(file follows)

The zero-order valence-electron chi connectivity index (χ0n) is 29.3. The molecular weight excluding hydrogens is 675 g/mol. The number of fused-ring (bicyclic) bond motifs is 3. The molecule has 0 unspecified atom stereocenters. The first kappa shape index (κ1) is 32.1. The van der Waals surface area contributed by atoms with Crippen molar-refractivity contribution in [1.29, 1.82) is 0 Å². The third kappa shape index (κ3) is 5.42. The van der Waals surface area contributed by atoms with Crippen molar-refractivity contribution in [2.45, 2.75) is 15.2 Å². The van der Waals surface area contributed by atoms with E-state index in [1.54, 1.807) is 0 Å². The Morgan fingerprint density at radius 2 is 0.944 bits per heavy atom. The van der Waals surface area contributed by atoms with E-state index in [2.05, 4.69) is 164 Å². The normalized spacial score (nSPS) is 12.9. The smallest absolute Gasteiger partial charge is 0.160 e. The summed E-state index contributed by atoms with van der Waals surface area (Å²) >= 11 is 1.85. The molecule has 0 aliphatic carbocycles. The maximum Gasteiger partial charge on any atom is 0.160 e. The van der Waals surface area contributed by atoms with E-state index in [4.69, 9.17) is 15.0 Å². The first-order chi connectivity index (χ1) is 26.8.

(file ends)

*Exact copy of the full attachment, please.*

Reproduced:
The zero-order valence-electron chi connectivity index (χ0n) is 29.3. The molecular weight excluding hydrogens is 675 g/mol. The number of fused-ring (bicyclic) bond motifs is 3. The molecule has 0 unspecified atom stereocenters. The first kappa shape index (κ1) is 32.1. The van der Waals surface area contributed by atoms with Crippen molar-refractivity contribution in [1.29, 1.82) is 0 Å². The third kappa shape index (κ3) is 5.42. The van der Waals surface area contributed by atoms with Crippen molar-refractivity contribution in [2.45, 2.75) is 15.2 Å². The van der Waals surface area contributed by atoms with E-state index in [1.54, 1.807) is 0 Å². The Morgan fingerprint density at radius 2 is 0.944 bits per heavy atom. The van der Waals surface area contributed by atoms with E-state index in [2.05, 4.69) is 164 Å². The normalized spacial score (nSPS) is 12.9. The smallest absolute Gasteiger partial charge is 0.160 e. The summed E-state index contributed by atoms with van der Waals surface area (Å²) >= 11 is 1.85. The molecule has 0 aliphatic carbocycles. The maximum Gasteiger partial charge on any atom is 0.160 e. The van der Waals surface area contributed by atoms with E-state index in [4.69, 9.17) is 15.0 Å². The first-order chi connectivity index (χ1) is 26.8.